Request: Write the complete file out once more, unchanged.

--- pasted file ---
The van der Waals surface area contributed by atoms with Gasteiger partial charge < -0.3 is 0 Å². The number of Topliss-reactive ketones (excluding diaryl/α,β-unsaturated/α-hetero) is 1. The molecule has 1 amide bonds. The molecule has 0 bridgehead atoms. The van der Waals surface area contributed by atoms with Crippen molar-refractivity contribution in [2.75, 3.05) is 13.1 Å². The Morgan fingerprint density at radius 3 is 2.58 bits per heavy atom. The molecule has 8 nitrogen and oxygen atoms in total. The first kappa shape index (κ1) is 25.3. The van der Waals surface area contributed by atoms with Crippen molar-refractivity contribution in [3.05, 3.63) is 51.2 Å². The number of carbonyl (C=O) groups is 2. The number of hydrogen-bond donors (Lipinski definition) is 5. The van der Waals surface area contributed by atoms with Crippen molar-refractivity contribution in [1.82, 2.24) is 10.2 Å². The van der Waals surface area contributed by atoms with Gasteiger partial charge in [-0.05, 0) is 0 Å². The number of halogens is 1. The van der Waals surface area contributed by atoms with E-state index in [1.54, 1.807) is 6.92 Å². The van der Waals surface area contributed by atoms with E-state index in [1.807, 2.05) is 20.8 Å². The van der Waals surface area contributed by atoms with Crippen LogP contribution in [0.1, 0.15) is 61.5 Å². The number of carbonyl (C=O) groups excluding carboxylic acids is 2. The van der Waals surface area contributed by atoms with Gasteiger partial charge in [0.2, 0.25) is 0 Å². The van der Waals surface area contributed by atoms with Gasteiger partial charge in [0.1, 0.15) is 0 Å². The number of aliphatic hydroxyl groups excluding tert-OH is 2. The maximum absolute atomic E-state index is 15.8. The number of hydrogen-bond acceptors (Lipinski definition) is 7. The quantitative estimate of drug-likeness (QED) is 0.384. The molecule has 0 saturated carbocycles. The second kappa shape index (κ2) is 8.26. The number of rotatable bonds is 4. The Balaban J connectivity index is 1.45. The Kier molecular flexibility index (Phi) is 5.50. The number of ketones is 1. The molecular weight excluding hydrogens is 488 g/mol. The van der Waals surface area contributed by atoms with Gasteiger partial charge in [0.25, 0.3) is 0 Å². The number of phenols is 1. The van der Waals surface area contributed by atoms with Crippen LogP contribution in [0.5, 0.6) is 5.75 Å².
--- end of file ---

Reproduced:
The van der Waals surface area contributed by atoms with Gasteiger partial charge < -0.3 is 0 Å². The number of Topliss-reactive ketones (excluding diaryl/α,β-unsaturated/α-hetero) is 1. The molecule has 1 amide bonds. The molecule has 0 bridgehead atoms. The van der Waals surface area contributed by atoms with Crippen molar-refractivity contribution in [2.75, 3.05) is 13.1 Å². The Morgan fingerprint density at radius 3 is 2.58 bits per heavy atom. The molecule has 8 nitrogen and oxygen atoms in total. The first kappa shape index (κ1) is 25.3. The van der Waals surface area contributed by atoms with Crippen molar-refractivity contribution in [3.05, 3.63) is 51.2 Å². The number of carbonyl (C=O) groups is 2. The number of hydrogen-bond donors (Lipinski definition) is 5. The van der Waals surface area contributed by atoms with Crippen molar-refractivity contribution in [1.82, 2.24) is 10.2 Å². The van der Waals surface area contributed by atoms with Gasteiger partial charge in [-0.05, 0) is 0 Å². The number of halogens is 1. The van der Waals surface area contributed by atoms with E-state index in [1.54, 1.807) is 6.92 Å². The van der Waals surface area contributed by atoms with E-state index in [1.807, 2.05) is 20.8 Å². The van der Waals surface area contributed by atoms with Crippen LogP contribution in [0.1, 0.15) is 61.5 Å². The number of carbonyl (C=O) groups excluding carboxylic acids is 2. The van der Waals surface area contributed by atoms with Gasteiger partial charge in [0.2, 0.25) is 0 Å². The van der Waals surface area contributed by atoms with Gasteiger partial charge in [0.1, 0.15) is 0 Å². The number of aliphatic hydroxyl groups excluding tert-OH is 2. The maximum absolute atomic E-state index is 15.8. The number of hydrogen-bond acceptors (Lipinski definition) is 7. The quantitative estimate of drug-likeness (QED) is 0.384. The molecule has 0 saturated carbocycles. The second kappa shape index (κ2) is 8.26. The number of rotatable bonds is 4. The Balaban J connectivity index is 1.45. The Kier molecular flexibility index (Phi) is 5.50. The number of ketones is 1. The molecular weight excluding hydrogens is 488 g/mol. The van der Waals surface area contributed by atoms with Gasteiger partial charge in [0.25, 0.3) is 0 Å². The number of phenols is 1. The van der Waals surface area contributed by atoms with Crippen LogP contribution in [0.5, 0.6) is 5.75 Å².